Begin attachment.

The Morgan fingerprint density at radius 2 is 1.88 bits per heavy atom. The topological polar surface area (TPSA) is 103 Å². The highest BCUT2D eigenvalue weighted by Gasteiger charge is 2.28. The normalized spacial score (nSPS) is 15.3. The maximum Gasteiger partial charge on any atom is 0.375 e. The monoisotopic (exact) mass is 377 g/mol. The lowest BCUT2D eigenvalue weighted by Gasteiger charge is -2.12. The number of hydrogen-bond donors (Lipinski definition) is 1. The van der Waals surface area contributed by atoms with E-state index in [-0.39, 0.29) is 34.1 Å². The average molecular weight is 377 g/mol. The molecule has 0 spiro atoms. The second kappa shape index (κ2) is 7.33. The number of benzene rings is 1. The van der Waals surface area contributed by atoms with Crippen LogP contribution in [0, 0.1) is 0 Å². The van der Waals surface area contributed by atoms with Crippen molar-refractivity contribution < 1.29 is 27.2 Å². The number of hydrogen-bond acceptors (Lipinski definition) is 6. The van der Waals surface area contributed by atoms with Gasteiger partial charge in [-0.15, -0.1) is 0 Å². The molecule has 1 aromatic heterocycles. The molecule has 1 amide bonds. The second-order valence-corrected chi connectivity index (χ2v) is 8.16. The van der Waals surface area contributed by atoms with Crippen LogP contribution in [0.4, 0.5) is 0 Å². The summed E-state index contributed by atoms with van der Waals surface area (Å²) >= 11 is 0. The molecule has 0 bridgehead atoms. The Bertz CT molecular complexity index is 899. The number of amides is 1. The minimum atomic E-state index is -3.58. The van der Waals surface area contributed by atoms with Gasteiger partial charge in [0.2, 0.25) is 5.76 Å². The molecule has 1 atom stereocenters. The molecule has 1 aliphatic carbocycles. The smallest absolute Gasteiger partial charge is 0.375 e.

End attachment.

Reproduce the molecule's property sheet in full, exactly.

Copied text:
The Morgan fingerprint density at radius 2 is 1.88 bits per heavy atom. The topological polar surface area (TPSA) is 103 Å². The highest BCUT2D eigenvalue weighted by Gasteiger charge is 2.28. The normalized spacial score (nSPS) is 15.3. The maximum Gasteiger partial charge on any atom is 0.375 e. The monoisotopic (exact) mass is 377 g/mol. The lowest BCUT2D eigenvalue weighted by Gasteiger charge is -2.12. The number of hydrogen-bond donors (Lipinski definition) is 1. The van der Waals surface area contributed by atoms with E-state index in [-0.39, 0.29) is 34.1 Å². The average molecular weight is 377 g/mol. The molecule has 0 spiro atoms. The second kappa shape index (κ2) is 7.33. The number of benzene rings is 1. The van der Waals surface area contributed by atoms with Crippen LogP contribution in [0, 0.1) is 0 Å². The van der Waals surface area contributed by atoms with Crippen molar-refractivity contribution < 1.29 is 27.2 Å². The number of hydrogen-bond acceptors (Lipinski definition) is 6. The van der Waals surface area contributed by atoms with Gasteiger partial charge in [-0.15, -0.1) is 0 Å². The molecule has 1 aromatic heterocycles. The molecule has 1 amide bonds. The second-order valence-corrected chi connectivity index (χ2v) is 8.16. The van der Waals surface area contributed by atoms with Crippen LogP contribution in [0.4, 0.5) is 0 Å². The summed E-state index contributed by atoms with van der Waals surface area (Å²) >= 11 is 0. The molecule has 0 bridgehead atoms. The Bertz CT molecular complexity index is 899. The number of amides is 1. The minimum atomic E-state index is -3.58. The van der Waals surface area contributed by atoms with Gasteiger partial charge in [0.2, 0.25) is 5.76 Å². The molecule has 1 atom stereocenters. The molecule has 1 aliphatic carbocycles. The smallest absolute Gasteiger partial charge is 0.375 e.